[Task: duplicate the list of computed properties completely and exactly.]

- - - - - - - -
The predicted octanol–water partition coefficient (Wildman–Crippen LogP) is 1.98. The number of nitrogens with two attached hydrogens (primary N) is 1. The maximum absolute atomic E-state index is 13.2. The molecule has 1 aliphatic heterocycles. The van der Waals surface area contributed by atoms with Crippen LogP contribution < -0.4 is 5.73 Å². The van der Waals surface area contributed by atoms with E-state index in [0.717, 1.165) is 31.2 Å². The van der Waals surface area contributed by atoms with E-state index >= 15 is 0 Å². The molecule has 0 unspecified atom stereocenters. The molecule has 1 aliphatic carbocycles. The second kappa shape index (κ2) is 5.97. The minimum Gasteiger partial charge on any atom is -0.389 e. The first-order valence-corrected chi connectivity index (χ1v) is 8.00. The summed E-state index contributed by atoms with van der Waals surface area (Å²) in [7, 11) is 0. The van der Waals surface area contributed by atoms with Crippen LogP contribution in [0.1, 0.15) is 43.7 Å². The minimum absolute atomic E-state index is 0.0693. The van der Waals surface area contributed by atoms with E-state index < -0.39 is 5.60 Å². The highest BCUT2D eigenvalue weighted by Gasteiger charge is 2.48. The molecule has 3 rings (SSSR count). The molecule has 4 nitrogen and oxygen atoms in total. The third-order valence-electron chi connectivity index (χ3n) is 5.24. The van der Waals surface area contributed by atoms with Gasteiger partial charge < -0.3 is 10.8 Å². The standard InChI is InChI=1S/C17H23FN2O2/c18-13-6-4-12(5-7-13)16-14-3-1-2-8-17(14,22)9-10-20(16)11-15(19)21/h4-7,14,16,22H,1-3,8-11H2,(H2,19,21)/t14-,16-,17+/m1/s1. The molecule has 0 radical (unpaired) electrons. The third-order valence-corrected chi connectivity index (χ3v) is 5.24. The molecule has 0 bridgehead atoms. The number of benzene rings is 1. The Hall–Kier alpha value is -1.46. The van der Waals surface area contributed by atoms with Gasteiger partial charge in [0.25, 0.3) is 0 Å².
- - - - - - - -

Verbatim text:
The predicted octanol–water partition coefficient (Wildman–Crippen LogP) is 1.98. The number of nitrogens with two attached hydrogens (primary N) is 1. The maximum absolute atomic E-state index is 13.2. The molecule has 1 aliphatic heterocycles. The van der Waals surface area contributed by atoms with Crippen LogP contribution < -0.4 is 5.73 Å². The van der Waals surface area contributed by atoms with E-state index in [0.717, 1.165) is 31.2 Å². The van der Waals surface area contributed by atoms with E-state index >= 15 is 0 Å². The molecule has 0 unspecified atom stereocenters. The molecule has 1 aliphatic carbocycles. The second kappa shape index (κ2) is 5.97. The minimum Gasteiger partial charge on any atom is -0.389 e. The first-order valence-corrected chi connectivity index (χ1v) is 8.00. The summed E-state index contributed by atoms with van der Waals surface area (Å²) in [7, 11) is 0. The van der Waals surface area contributed by atoms with Crippen LogP contribution in [0.1, 0.15) is 43.7 Å². The minimum absolute atomic E-state index is 0.0693. The van der Waals surface area contributed by atoms with E-state index < -0.39 is 5.60 Å². The highest BCUT2D eigenvalue weighted by Gasteiger charge is 2.48. The molecule has 3 rings (SSSR count). The molecule has 4 nitrogen and oxygen atoms in total. The third-order valence-electron chi connectivity index (χ3n) is 5.24. The van der Waals surface area contributed by atoms with Gasteiger partial charge < -0.3 is 10.8 Å². The standard InChI is InChI=1S/C17H23FN2O2/c18-13-6-4-12(5-7-13)16-14-3-1-2-8-17(14,22)9-10-20(16)11-15(19)21/h4-7,14,16,22H,1-3,8-11H2,(H2,19,21)/t14-,16-,17+/m1/s1. The molecule has 0 radical (unpaired) electrons. The third-order valence-corrected chi connectivity index (χ3v) is 5.24. The molecule has 0 bridgehead atoms. The number of benzene rings is 1. The Hall–Kier alpha value is -1.46. The van der Waals surface area contributed by atoms with Gasteiger partial charge in [0.25, 0.3) is 0 Å².